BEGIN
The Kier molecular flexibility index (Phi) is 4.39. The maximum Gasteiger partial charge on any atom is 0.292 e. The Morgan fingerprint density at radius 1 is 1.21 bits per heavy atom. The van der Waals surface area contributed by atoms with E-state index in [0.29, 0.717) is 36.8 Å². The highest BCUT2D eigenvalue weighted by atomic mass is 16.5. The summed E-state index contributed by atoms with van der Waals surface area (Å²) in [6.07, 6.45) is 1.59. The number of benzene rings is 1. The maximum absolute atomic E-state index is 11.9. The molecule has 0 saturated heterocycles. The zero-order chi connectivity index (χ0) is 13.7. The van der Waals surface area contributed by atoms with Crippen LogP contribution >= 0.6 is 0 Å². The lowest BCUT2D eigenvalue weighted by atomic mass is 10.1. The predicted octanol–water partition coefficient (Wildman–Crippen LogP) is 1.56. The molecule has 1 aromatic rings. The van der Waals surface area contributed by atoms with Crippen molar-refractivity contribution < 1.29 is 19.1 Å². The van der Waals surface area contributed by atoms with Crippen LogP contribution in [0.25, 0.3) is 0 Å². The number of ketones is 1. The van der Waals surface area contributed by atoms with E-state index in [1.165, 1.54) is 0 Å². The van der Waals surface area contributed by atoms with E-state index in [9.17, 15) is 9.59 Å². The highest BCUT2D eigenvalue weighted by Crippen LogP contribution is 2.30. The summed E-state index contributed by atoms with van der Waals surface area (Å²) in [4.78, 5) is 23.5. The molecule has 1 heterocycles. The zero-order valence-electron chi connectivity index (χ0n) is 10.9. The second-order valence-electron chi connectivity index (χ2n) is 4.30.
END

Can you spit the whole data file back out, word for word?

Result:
The Kier molecular flexibility index (Phi) is 4.39. The maximum Gasteiger partial charge on any atom is 0.292 e. The Morgan fingerprint density at radius 1 is 1.21 bits per heavy atom. The van der Waals surface area contributed by atoms with E-state index in [0.29, 0.717) is 36.8 Å². The highest BCUT2D eigenvalue weighted by atomic mass is 16.5. The summed E-state index contributed by atoms with van der Waals surface area (Å²) in [6.07, 6.45) is 1.59. The number of benzene rings is 1. The maximum absolute atomic E-state index is 11.9. The molecule has 0 saturated heterocycles. The zero-order chi connectivity index (χ0) is 13.7. The van der Waals surface area contributed by atoms with Crippen LogP contribution >= 0.6 is 0 Å². The lowest BCUT2D eigenvalue weighted by atomic mass is 10.1. The predicted octanol–water partition coefficient (Wildman–Crippen LogP) is 1.56. The molecule has 1 aromatic rings. The van der Waals surface area contributed by atoms with Crippen molar-refractivity contribution < 1.29 is 19.1 Å². The van der Waals surface area contributed by atoms with Crippen LogP contribution in [0.25, 0.3) is 0 Å². The number of ketones is 1. The van der Waals surface area contributed by atoms with E-state index in [1.165, 1.54) is 0 Å². The van der Waals surface area contributed by atoms with E-state index in [9.17, 15) is 9.59 Å². The highest BCUT2D eigenvalue weighted by Crippen LogP contribution is 2.30. The summed E-state index contributed by atoms with van der Waals surface area (Å²) in [4.78, 5) is 23.5. The molecule has 1 heterocycles. The zero-order valence-electron chi connectivity index (χ0n) is 10.9. The second-order valence-electron chi connectivity index (χ2n) is 4.30.